From the money she received as compensation from government, a prominent human rights defender has started a poultry project.
Lynette Mudehwe, who successfully sued for compensation after being harassed by the police, has invested the money in a fowl run and some chicks at her family home in Mutare city.
“We are trying to show that although the money might seem little, we can still use it wisely,” Mudehwe said, expressing hopes of growing the project.
“Using that compensation, we can produce. We have the capacity as activists to play a critical role to take this country forward.
“As activists, we are showing our passion for this country by being productive,” said Mudehwe.
She was assaulted by Zimbabwe Republic Police (ZRP) officers when the law enforcement agents crushed an anti-government protest in Harare in 2016.
She sustained some injuries and extensive bruises as a result.
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This compelled the human rights activist to engage lawyers from Zimbabwe Lawyers for Human Rights (ZLHR), who issued summons on her behalf demanding monetary compensation for the violation of her fundamental rights, resulting in the magistrates’ court granting her the order for compensation.
The Home Affairs ministry paid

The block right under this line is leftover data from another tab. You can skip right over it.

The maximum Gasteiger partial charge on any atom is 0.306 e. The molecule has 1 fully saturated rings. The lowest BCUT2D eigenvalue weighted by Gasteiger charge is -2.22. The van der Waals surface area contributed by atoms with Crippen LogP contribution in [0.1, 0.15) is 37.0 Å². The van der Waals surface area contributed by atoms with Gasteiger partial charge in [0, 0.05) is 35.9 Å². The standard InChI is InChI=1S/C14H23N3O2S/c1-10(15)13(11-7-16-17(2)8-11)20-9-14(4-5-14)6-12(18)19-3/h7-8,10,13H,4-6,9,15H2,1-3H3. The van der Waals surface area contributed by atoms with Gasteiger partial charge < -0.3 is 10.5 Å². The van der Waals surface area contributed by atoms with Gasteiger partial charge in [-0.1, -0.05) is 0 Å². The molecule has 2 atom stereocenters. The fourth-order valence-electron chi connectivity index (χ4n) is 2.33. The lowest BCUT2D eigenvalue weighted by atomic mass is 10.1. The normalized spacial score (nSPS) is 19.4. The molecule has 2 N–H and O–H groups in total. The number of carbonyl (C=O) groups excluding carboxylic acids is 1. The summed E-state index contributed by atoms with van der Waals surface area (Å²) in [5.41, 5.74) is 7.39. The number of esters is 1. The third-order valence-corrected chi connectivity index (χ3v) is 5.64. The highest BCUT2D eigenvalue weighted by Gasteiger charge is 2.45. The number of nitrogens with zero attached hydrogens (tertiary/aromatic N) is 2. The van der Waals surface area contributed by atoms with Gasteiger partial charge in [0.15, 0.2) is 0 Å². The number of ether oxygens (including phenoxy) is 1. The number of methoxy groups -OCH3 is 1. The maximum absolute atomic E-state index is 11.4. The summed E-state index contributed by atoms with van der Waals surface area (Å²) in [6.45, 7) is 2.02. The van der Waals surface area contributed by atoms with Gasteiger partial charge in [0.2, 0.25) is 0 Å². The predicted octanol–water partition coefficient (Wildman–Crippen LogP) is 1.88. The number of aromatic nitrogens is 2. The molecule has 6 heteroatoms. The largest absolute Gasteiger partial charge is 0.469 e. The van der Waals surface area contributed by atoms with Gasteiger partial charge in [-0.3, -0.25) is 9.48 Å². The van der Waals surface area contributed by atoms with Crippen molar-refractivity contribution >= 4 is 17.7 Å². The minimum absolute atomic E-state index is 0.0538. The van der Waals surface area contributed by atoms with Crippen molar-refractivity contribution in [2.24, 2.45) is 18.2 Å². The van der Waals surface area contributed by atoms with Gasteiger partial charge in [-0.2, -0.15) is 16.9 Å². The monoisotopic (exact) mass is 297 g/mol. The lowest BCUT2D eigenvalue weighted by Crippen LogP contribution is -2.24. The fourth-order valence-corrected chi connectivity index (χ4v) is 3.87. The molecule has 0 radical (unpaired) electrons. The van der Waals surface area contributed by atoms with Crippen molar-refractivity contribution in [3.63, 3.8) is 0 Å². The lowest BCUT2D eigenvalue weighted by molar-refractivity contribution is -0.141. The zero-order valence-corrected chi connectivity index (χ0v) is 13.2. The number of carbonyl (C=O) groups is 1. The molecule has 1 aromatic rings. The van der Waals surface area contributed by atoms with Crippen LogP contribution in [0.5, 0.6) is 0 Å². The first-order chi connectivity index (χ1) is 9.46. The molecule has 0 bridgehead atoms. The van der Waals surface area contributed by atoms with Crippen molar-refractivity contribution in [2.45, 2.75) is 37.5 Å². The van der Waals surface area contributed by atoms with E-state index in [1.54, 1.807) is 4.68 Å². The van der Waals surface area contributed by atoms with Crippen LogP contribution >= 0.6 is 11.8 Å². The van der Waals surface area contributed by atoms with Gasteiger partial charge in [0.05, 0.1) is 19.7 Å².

$6 210 to Mudehwe in March this year as compensation for violation of her fundamental rights following the unlawful arrest and assault.
“It is not about getting money from the state. It is about holding those who govern us to account, it is about trying to end impunity. It must be costly to violate the rights of the citizens,” she said.
Citizens, she said, should be made aware that they are not entirely without “means and ways” to fight the state.
“If a government gets into power and decides to violate the rights of citizens, the citizens have recourse through the justice system and this is what happened.”
ZLHR took on Mudehwe’s case as part of its anti-impunity campaign supported by the European Delegation to Zimbabwe.
Mudehwe described such support as critical to fight impunity. “It is every Zimbabwean’s right to seek justice through the courts when their rights are violated by any arm of the state.
“The courts must make them respect the law,” said Mudehwe, adding: “It is the reason we brought these civil cases, thanks to human rights lawyers who helped us.
“As mere civilians struggling to afford basics such as food, we would never be able to fund ourselves to challenge the unlawful arrests, the detentions and all these other violations.”